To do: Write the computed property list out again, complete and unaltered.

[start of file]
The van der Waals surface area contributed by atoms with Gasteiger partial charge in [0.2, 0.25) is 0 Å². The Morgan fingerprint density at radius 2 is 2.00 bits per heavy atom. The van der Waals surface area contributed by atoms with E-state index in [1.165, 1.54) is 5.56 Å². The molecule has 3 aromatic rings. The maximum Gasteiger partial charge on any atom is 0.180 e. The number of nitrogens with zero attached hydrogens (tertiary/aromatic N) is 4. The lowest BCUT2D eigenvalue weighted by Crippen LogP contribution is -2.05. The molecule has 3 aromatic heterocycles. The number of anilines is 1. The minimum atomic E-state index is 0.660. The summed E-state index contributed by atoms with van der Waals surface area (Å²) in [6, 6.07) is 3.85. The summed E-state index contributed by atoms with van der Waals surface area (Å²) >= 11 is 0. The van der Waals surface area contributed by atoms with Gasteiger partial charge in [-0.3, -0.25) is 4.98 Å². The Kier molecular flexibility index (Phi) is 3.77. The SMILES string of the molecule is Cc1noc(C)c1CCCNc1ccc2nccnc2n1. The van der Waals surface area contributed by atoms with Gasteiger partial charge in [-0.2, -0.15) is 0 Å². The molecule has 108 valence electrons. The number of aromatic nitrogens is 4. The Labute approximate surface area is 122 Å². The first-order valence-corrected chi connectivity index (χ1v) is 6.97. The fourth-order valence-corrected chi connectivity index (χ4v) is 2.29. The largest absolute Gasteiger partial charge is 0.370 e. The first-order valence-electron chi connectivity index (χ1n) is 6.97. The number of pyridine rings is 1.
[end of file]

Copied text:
The van der Waals surface area contributed by atoms with Gasteiger partial charge in [0.2, 0.25) is 0 Å². The Morgan fingerprint density at radius 2 is 2.00 bits per heavy atom. The van der Waals surface area contributed by atoms with E-state index in [1.165, 1.54) is 5.56 Å². The molecule has 3 aromatic rings. The maximum Gasteiger partial charge on any atom is 0.180 e. The number of nitrogens with zero attached hydrogens (tertiary/aromatic N) is 4. The lowest BCUT2D eigenvalue weighted by Crippen LogP contribution is -2.05. The molecule has 3 aromatic heterocycles. The number of anilines is 1. The minimum atomic E-state index is 0.660. The summed E-state index contributed by atoms with van der Waals surface area (Å²) in [6, 6.07) is 3.85. The summed E-state index contributed by atoms with van der Waals surface area (Å²) >= 11 is 0. The van der Waals surface area contributed by atoms with Gasteiger partial charge in [-0.3, -0.25) is 4.98 Å². The Kier molecular flexibility index (Phi) is 3.77. The SMILES string of the molecule is Cc1noc(C)c1CCCNc1ccc2nccnc2n1. The van der Waals surface area contributed by atoms with Gasteiger partial charge in [-0.2, -0.15) is 0 Å². The molecule has 108 valence electrons. The number of aromatic nitrogens is 4. The Labute approximate surface area is 122 Å². The first-order valence-corrected chi connectivity index (χ1v) is 6.97. The fourth-order valence-corrected chi connectivity index (χ4v) is 2.29. The largest absolute Gasteiger partial charge is 0.370 e. The first-order valence-electron chi connectivity index (χ1n) is 6.97. The number of pyridine rings is 1.